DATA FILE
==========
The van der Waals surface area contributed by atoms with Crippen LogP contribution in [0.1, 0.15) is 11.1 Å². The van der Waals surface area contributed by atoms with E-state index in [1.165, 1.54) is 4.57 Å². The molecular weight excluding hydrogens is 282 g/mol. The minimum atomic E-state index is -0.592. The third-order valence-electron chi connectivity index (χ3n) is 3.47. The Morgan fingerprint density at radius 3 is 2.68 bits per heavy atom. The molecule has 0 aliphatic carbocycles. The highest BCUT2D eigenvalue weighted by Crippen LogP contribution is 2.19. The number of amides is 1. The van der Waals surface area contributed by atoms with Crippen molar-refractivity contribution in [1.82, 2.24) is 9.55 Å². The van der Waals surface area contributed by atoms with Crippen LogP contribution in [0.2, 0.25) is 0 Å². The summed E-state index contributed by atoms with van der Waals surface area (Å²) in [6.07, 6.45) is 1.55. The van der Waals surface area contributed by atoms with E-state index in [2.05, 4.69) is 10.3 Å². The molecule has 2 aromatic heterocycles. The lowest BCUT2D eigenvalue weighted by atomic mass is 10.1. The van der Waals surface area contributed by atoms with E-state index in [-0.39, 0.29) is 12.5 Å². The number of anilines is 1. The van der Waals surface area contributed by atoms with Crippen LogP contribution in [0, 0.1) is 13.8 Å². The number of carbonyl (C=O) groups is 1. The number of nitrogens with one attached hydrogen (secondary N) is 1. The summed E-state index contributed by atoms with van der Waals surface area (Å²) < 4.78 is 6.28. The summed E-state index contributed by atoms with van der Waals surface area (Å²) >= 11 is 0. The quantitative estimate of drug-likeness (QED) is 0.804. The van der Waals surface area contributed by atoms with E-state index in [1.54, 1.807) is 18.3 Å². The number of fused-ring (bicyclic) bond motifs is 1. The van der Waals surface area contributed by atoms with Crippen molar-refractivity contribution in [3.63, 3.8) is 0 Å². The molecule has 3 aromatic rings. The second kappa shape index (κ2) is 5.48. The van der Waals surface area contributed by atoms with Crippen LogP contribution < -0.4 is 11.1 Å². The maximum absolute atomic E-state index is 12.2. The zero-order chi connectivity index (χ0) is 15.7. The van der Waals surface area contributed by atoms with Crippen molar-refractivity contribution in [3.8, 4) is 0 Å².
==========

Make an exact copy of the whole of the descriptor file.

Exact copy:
The van der Waals surface area contributed by atoms with Crippen LogP contribution in [0.1, 0.15) is 11.1 Å². The van der Waals surface area contributed by atoms with E-state index in [1.165, 1.54) is 4.57 Å². The molecular weight excluding hydrogens is 282 g/mol. The minimum atomic E-state index is -0.592. The third-order valence-electron chi connectivity index (χ3n) is 3.47. The Morgan fingerprint density at radius 3 is 2.68 bits per heavy atom. The molecule has 0 aliphatic carbocycles. The highest BCUT2D eigenvalue weighted by Crippen LogP contribution is 2.19. The number of amides is 1. The van der Waals surface area contributed by atoms with Crippen molar-refractivity contribution in [1.82, 2.24) is 9.55 Å². The van der Waals surface area contributed by atoms with Crippen LogP contribution in [0.2, 0.25) is 0 Å². The summed E-state index contributed by atoms with van der Waals surface area (Å²) in [6.07, 6.45) is 1.55. The van der Waals surface area contributed by atoms with E-state index in [2.05, 4.69) is 10.3 Å². The molecule has 2 aromatic heterocycles. The lowest BCUT2D eigenvalue weighted by atomic mass is 10.1. The van der Waals surface area contributed by atoms with E-state index in [-0.39, 0.29) is 12.5 Å². The number of anilines is 1. The van der Waals surface area contributed by atoms with Crippen LogP contribution in [0, 0.1) is 13.8 Å². The number of carbonyl (C=O) groups is 1. The number of nitrogens with one attached hydrogen (secondary N) is 1. The summed E-state index contributed by atoms with van der Waals surface area (Å²) < 4.78 is 6.28. The summed E-state index contributed by atoms with van der Waals surface area (Å²) >= 11 is 0. The quantitative estimate of drug-likeness (QED) is 0.804. The van der Waals surface area contributed by atoms with E-state index in [1.54, 1.807) is 18.3 Å². The number of fused-ring (bicyclic) bond motifs is 1. The van der Waals surface area contributed by atoms with Crippen molar-refractivity contribution in [3.63, 3.8) is 0 Å². The molecule has 3 aromatic rings. The second kappa shape index (κ2) is 5.48. The van der Waals surface area contributed by atoms with Crippen LogP contribution < -0.4 is 11.1 Å². The maximum absolute atomic E-state index is 12.2. The zero-order chi connectivity index (χ0) is 15.7. The van der Waals surface area contributed by atoms with Crippen molar-refractivity contribution in [3.8, 4) is 0 Å².